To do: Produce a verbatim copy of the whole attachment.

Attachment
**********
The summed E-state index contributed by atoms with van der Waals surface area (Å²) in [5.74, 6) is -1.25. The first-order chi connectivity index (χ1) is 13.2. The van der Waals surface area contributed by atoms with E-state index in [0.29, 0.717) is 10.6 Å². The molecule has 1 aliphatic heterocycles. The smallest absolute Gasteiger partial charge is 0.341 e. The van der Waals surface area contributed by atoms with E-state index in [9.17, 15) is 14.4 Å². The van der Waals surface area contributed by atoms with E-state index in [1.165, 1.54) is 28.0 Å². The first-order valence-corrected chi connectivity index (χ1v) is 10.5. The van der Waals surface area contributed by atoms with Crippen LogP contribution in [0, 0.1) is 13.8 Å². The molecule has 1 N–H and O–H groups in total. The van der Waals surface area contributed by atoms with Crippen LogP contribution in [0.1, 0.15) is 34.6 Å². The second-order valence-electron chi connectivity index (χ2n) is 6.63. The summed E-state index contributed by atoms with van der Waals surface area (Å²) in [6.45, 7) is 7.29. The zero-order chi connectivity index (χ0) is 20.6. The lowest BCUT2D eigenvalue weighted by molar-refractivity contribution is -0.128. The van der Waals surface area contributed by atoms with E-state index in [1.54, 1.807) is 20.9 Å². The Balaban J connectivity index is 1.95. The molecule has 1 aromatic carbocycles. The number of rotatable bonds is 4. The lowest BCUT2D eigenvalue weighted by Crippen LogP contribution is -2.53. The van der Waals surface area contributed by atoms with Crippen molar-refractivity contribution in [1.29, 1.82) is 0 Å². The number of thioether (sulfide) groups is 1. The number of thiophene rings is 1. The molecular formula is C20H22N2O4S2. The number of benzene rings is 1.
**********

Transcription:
The summed E-state index contributed by atoms with van der Waals surface area (Å²) in [5.74, 6) is -1.25. The first-order chi connectivity index (χ1) is 13.2. The van der Waals surface area contributed by atoms with E-state index in [0.29, 0.717) is 10.6 Å². The molecule has 1 aliphatic heterocycles. The smallest absolute Gasteiger partial charge is 0.341 e. The van der Waals surface area contributed by atoms with E-state index in [9.17, 15) is 14.4 Å². The van der Waals surface area contributed by atoms with E-state index in [1.165, 1.54) is 28.0 Å². The first-order valence-corrected chi connectivity index (χ1v) is 10.5. The van der Waals surface area contributed by atoms with Crippen LogP contribution in [0, 0.1) is 13.8 Å². The molecule has 1 N–H and O–H groups in total. The van der Waals surface area contributed by atoms with Crippen LogP contribution in [0.1, 0.15) is 34.6 Å². The second-order valence-electron chi connectivity index (χ2n) is 6.63. The summed E-state index contributed by atoms with van der Waals surface area (Å²) in [6.45, 7) is 7.29. The zero-order chi connectivity index (χ0) is 20.6. The lowest BCUT2D eigenvalue weighted by molar-refractivity contribution is -0.128. The van der Waals surface area contributed by atoms with E-state index in [1.54, 1.807) is 20.9 Å². The Balaban J connectivity index is 1.95. The molecule has 1 aromatic carbocycles. The number of rotatable bonds is 4. The lowest BCUT2D eigenvalue weighted by Crippen LogP contribution is -2.53. The van der Waals surface area contributed by atoms with Crippen molar-refractivity contribution in [1.29, 1.82) is 0 Å². The number of thioether (sulfide) groups is 1. The number of thiophene rings is 1. The molecular formula is C20H22N2O4S2. The number of benzene rings is 1.